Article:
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Things look bad for Armoured Juggernaut UK

Regarding just what things the British forces will give up in the impending review, the general was naturally cagey. However he did make comments suggesting that he sees himself as a potential head of all the forces, not just the Army.

"I’d like to see a bigger navy," he said - albeit one with "different ships, and ships we can afford". (The Type 45 destroyers now being delivered cost no less than £1.1bn apiece.)

There was potentially unpalatable news for the RAF, however.

"Well clearly the scope for unmanned aircraft is going to grow and grow," according to Richards.

As for the Army, the whole tone of the general's remarks suggested that the traditional armoured juggernaut - the UK's present just-about-division-size force of tanks, tracked infantry combat vehicles, self-propelled artillery and supporting armoured/mobile troops of all arms - is at least partially on its way out in this Review.

That's hardly a controversial idea in some ways. The last man to command the British armour in action - General Rupert Smith twenty years ago in Gulf War 1 - has since written that in his opinion the last real tank warfare took place twenty years before that, in the Arab-Israeli fighting of the 1970s.

Smith considers that the Iraqi army of 1991, in theory a strong armoured opponent, had been so cut up by allied air power that he and his tanks had little to do. He has since confirmed to your correspondent that were he in charge the current Challenger II main battle tank would not be replaced.

This viewpoint has been echoed to your correspondent by many lower-ranking modern soldiers, suggesting that the huge amounts of time and manpower they spend preparing for traditional armoured/manoeuvre battle are largely wasted - and are, perhaps, a reason for occasional poor performance in modern Afghanistan-style fighting.

On the other hand, the UK armoured division is a major cornerstone of today's Army - huge chunks of the service derive their identity and ostensible mission from being part of it or supporting it. A British Army without a major armoured formation would, indeed, undergo a massive organisational change - perhaps even more massive than the shift from horse to tank, as this mostly involved cavalry regiments simply changing mount.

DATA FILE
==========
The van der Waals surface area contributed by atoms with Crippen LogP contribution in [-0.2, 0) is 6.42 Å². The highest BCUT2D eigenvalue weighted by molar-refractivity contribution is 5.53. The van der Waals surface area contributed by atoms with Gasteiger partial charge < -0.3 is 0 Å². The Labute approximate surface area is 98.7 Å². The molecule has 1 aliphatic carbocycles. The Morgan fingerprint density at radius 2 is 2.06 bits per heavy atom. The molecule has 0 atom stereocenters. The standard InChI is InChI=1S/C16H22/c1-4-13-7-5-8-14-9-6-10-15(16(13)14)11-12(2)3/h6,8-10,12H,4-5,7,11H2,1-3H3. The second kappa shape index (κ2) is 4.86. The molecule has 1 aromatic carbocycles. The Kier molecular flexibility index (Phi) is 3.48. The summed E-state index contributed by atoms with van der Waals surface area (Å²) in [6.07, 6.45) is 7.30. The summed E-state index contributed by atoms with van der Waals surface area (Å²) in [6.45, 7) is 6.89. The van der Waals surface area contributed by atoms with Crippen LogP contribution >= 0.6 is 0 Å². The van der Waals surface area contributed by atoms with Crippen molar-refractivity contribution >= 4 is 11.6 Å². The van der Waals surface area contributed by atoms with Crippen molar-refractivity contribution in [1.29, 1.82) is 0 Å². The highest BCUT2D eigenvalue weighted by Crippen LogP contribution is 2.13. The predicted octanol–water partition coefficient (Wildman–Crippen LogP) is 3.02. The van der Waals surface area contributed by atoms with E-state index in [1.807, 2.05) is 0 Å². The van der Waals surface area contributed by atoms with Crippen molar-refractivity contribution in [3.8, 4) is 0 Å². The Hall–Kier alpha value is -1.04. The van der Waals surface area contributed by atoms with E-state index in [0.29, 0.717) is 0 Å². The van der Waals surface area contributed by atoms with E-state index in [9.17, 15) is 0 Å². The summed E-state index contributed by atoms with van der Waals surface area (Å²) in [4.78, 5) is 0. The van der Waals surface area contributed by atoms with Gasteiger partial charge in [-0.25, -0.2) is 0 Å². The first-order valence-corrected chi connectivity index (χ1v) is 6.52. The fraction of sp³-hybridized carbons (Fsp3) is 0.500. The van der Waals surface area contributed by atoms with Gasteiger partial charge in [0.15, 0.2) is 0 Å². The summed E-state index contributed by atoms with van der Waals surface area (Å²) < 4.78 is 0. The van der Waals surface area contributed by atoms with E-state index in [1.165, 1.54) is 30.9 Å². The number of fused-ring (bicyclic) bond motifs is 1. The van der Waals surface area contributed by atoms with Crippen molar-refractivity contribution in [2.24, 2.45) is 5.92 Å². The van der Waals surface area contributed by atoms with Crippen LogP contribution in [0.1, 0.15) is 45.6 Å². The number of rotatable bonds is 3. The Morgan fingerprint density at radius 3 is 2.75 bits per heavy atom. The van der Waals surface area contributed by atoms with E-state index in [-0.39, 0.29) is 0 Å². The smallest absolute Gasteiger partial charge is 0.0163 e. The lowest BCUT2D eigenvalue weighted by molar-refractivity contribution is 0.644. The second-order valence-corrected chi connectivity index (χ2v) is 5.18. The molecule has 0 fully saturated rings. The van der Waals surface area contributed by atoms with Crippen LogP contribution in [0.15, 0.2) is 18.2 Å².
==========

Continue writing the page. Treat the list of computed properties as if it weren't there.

It just could be that large amounts of the British cavalry will finally be forced to accept dismounted action as their formal primary role, rather than an occasional and regrettable expedient**. Likewise, the Royal Artillery's multiple regiments of traditional self-propelled guns and bombardment rockets might soon find themselves doing other work.

All in all, it's looking more and more likely that the £14bn budget of the Future Rapid Effects System (FRES) - the replacement for the army's various kinds of armoured vehicles - is in line for a serious trim.

Sadly there wasn't time to draw Richards on specifics such as the future of Eurofighter, the Royal Navy's new carriers and their controversial F-35B stealth jumpjets etc. In any event, for now at least he remains head of the Army only - but rumour suggests that if the general does win the top job, change may be afoot in the other two services as well as among the soldiery.

It looks like some interesting times ahead for the British armed forces, no matter how things pan out. ®

Bootnotes

For General Richards' full official biography, look here. In brief: Artilleryman, Commando qualified, four pre-ceasefire tours in Northern Ireland, was UK commander for the East Timor and Sierra Leone interventions, then NATO commander in Afghanistan 2006-07, now head of the British Army.

*Brit firms such as Supacat are still making money selling the MoD such things as the highly popular Jackal - a mainly un-armoured weapons platform - but a new full-fat armoured vehicle will never again be made from scratch in Blighty. This is very largely a result of the decision by BAE Systems to invest in American armour firms (following the money) rather than here in Europe a few years ago.

**Of course the cavalry's real job on the battlefield, as the Punch cartoon caption of long ago put it so well, is "to lend tone to what would otherwise be a vulgar brawl".

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